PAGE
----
Britain put pressure on an international court not to indict Colonel Gaddafi for war crimes despite evidence that implicated him in the maiming of more than one million people in Sierra Leone, the Chief Prosecutor on the case has claimed.
The United Nations Security Council, which counts Britain among its permanent members, had evidence linking Colonel Gaddafi to war crimes in Sierra Leone as early as 2003.
Prosecutors named Colonel Gaddafi in the indictment of Charles Taylor, the former President of Liberia who is currently on trial for alleged war crimes. However, due to resistance from UN member states, including Britain, the decision was made not to indict the Libyan leader.
Professor David Crane, of Syracuse University, who was the Chief Prosecutor at the Special Court of Sierra Leone between 2002-05, said: “It was my political sense, dealing with senior leadership in the United Kingdom, United States, Canada, United Nations, and the Netherlands, that this would not be welcome,” he said. “This [Colonel Gaddafi's involvement] is not speculation on my part. We named and shamed him in the actual indictment.”
Indicting Gaddafi would have been the “death knell” for the courts as the countries objecting would have pulled funding, Professor Crane added. Asked why he believed there was opposition from the international community to act on the evidence he had uncovered, he said: “Welcome to the world of oil.”
Professor Crane said Colonel Gaddafi was instrumental in planning the conflict in Sierra Leone, which went on for ten years from 1991 and resulted in the deaths of 50,000 civilians and left hundreds of thousands displaced.
His view is corroborated by his colleague at the time. Sir Desmond de Silva, QC, one of Britain’s leading barristers and an authority on human rights, confirmed that Colonel Gaddafi’s primary role in the war had been that of trainer and financier.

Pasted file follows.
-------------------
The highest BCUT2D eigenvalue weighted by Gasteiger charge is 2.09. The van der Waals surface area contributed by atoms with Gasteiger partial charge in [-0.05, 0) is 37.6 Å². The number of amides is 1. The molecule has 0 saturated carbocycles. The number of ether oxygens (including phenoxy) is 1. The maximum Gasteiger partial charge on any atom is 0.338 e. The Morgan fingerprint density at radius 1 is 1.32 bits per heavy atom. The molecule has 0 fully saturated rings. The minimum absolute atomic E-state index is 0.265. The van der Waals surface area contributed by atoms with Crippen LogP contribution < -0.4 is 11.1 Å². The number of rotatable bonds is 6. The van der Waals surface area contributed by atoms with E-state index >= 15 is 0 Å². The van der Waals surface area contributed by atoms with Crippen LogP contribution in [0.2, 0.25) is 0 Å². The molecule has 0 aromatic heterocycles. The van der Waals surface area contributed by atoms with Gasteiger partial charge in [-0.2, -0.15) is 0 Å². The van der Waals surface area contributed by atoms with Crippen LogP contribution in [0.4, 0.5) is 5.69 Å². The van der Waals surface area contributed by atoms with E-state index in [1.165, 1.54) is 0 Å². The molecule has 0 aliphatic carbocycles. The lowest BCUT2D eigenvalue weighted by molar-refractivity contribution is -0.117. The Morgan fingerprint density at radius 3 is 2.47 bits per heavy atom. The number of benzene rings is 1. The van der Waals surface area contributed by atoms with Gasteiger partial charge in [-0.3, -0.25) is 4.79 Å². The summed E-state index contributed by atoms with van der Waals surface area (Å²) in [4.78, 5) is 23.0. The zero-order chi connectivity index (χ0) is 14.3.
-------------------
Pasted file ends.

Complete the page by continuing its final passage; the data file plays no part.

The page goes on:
Kofi Annan, the then Security-General of the UN, issued a mandate instructing the prosecutors to limit the scope of their investigation to 1996-2001. Sir Desmond believes this was the reason that led to the decision not to indict the man Ronald Reagan once dubbed “the mad dog of the Middle East”.
“I think the main reason why we didn’t prosecute him although he [Colonel Gaddafi] was not to know that was that we felt that his involvement in the horrors of Sierra Leone was prior to 1996 or that was what the evidence seemed to suggest,” he said.
Professor Crane said the full extent of Colonel Gaddafi’s role in the carnage at Sierra Leone had gone unreported for too long. “Gaddafi was ultimately responsible for the mutilation, maiming and/or murder of 1.2 million people. This is an important story and one that must be told,” he said.
Jack Straw, who was Foreign Secretary between 2001 and 2006, expressed surprise at the suggestion that the British Government had sought to influence the investigations. He said he had “absolutely no recollection of knowing any involvement by the UK in putting pressure of any kind on anyone”. He added: “And given our approach to international tribunals I would be very surprised if it turned out that anyone acting on behalf of the UK did so.”
Sir Malcolm Rifkind, former Foreign Secretary under John Major, was also surprised. “If this is true than I am appalled because, first of all, it’s been kept pretty secret until now.” He was doubtful, however, that oil was behind any decision-making process.
In a statement, the Foreign Office said: “The Special Court for Sierra Leone was set up to investigate allegations of war crimes and crimes against humanity committed in Sierra Leone after 1996. As an independent judicial body, the issue of indictments is a matter for the Prosecutor.
“The UK is committed to ensuring there is no impunity for those alleged to have committed the most serious crimes of international concern.”
By Soraya Kishtwari